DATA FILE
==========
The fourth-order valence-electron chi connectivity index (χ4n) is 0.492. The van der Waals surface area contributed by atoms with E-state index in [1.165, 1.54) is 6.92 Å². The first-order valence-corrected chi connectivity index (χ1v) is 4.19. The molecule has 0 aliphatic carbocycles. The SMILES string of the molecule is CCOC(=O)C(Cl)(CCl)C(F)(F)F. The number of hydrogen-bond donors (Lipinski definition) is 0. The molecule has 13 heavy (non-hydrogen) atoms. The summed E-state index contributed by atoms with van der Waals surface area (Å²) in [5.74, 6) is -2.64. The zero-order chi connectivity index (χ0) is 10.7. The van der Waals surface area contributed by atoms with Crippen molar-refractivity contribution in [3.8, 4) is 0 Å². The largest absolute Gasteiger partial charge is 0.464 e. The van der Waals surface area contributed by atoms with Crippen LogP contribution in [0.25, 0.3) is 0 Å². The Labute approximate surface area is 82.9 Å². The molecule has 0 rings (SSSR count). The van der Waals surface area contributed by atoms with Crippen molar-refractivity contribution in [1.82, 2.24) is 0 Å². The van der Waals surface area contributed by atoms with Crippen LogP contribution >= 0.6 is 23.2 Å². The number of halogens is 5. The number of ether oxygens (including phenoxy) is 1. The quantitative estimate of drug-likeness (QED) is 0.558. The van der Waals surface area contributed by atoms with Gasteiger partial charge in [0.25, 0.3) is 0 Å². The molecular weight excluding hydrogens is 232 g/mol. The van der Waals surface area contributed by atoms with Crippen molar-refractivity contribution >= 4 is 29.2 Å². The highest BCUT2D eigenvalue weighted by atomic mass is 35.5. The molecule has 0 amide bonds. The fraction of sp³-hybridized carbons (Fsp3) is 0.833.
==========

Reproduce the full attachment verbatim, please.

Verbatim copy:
The fourth-order valence-electron chi connectivity index (χ4n) is 0.492. The van der Waals surface area contributed by atoms with E-state index in [1.165, 1.54) is 6.92 Å². The first-order valence-corrected chi connectivity index (χ1v) is 4.19. The molecule has 0 aliphatic carbocycles. The SMILES string of the molecule is CCOC(=O)C(Cl)(CCl)C(F)(F)F. The number of hydrogen-bond donors (Lipinski definition) is 0. The molecule has 13 heavy (non-hydrogen) atoms. The summed E-state index contributed by atoms with van der Waals surface area (Å²) in [5.74, 6) is -2.64. The zero-order chi connectivity index (χ0) is 10.7. The van der Waals surface area contributed by atoms with Crippen molar-refractivity contribution in [3.8, 4) is 0 Å². The largest absolute Gasteiger partial charge is 0.464 e. The van der Waals surface area contributed by atoms with Crippen LogP contribution in [0.25, 0.3) is 0 Å². The Labute approximate surface area is 82.9 Å². The molecule has 0 rings (SSSR count). The van der Waals surface area contributed by atoms with Crippen molar-refractivity contribution in [1.82, 2.24) is 0 Å². The van der Waals surface area contributed by atoms with Crippen LogP contribution >= 0.6 is 23.2 Å². The number of halogens is 5. The number of ether oxygens (including phenoxy) is 1. The quantitative estimate of drug-likeness (QED) is 0.558. The van der Waals surface area contributed by atoms with Gasteiger partial charge in [0.25, 0.3) is 0 Å². The molecular weight excluding hydrogens is 232 g/mol. The van der Waals surface area contributed by atoms with Crippen molar-refractivity contribution >= 4 is 29.2 Å². The highest BCUT2D eigenvalue weighted by atomic mass is 35.5. The molecule has 0 amide bonds. The fraction of sp³-hybridized carbons (Fsp3) is 0.833.